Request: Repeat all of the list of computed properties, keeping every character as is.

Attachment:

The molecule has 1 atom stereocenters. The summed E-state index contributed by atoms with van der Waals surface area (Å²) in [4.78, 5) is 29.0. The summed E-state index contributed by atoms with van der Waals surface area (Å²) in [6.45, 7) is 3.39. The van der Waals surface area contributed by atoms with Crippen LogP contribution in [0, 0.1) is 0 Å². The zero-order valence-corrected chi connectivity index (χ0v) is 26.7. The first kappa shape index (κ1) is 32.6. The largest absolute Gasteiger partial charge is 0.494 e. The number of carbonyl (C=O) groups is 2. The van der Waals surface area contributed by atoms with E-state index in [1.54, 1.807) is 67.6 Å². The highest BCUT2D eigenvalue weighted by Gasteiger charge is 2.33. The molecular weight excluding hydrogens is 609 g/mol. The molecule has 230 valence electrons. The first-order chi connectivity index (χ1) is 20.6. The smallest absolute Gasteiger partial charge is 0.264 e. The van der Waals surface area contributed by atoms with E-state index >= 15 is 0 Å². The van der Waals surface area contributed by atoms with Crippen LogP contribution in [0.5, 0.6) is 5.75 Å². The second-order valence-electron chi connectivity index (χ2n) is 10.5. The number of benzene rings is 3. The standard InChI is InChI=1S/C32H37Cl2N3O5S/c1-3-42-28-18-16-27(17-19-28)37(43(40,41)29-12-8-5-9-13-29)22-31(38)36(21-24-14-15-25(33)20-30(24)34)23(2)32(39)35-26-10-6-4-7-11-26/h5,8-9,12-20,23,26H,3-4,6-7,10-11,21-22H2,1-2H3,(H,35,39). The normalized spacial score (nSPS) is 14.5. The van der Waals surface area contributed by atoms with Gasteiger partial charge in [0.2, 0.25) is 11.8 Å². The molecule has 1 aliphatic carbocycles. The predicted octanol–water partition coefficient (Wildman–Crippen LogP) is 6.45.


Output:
The molecule has 1 atom stereocenters. The summed E-state index contributed by atoms with van der Waals surface area (Å²) in [4.78, 5) is 29.0. The summed E-state index contributed by atoms with van der Waals surface area (Å²) in [6.45, 7) is 3.39. The van der Waals surface area contributed by atoms with Crippen LogP contribution in [0, 0.1) is 0 Å². The zero-order valence-corrected chi connectivity index (χ0v) is 26.7. The first kappa shape index (κ1) is 32.6. The largest absolute Gasteiger partial charge is 0.494 e. The number of carbonyl (C=O) groups is 2. The van der Waals surface area contributed by atoms with E-state index in [1.54, 1.807) is 67.6 Å². The highest BCUT2D eigenvalue weighted by Gasteiger charge is 2.33. The molecular weight excluding hydrogens is 609 g/mol. The molecule has 230 valence electrons. The first-order chi connectivity index (χ1) is 20.6. The smallest absolute Gasteiger partial charge is 0.264 e. The van der Waals surface area contributed by atoms with E-state index >= 15 is 0 Å². The van der Waals surface area contributed by atoms with Crippen LogP contribution in [0.5, 0.6) is 5.75 Å². The second-order valence-electron chi connectivity index (χ2n) is 10.5. The number of benzene rings is 3. The standard InChI is InChI=1S/C32H37Cl2N3O5S/c1-3-42-28-18-16-27(17-19-28)37(43(40,41)29-12-8-5-9-13-29)22-31(38)36(21-24-14-15-25(33)20-30(24)34)23(2)32(39)35-26-10-6-4-7-11-26/h5,8-9,12-20,23,26H,3-4,6-7,10-11,21-22H2,1-2H3,(H,35,39). The normalized spacial score (nSPS) is 14.5. The van der Waals surface area contributed by atoms with Gasteiger partial charge in [0.2, 0.25) is 11.8 Å². The molecule has 1 aliphatic carbocycles. The predicted octanol–water partition coefficient (Wildman–Crippen LogP) is 6.45.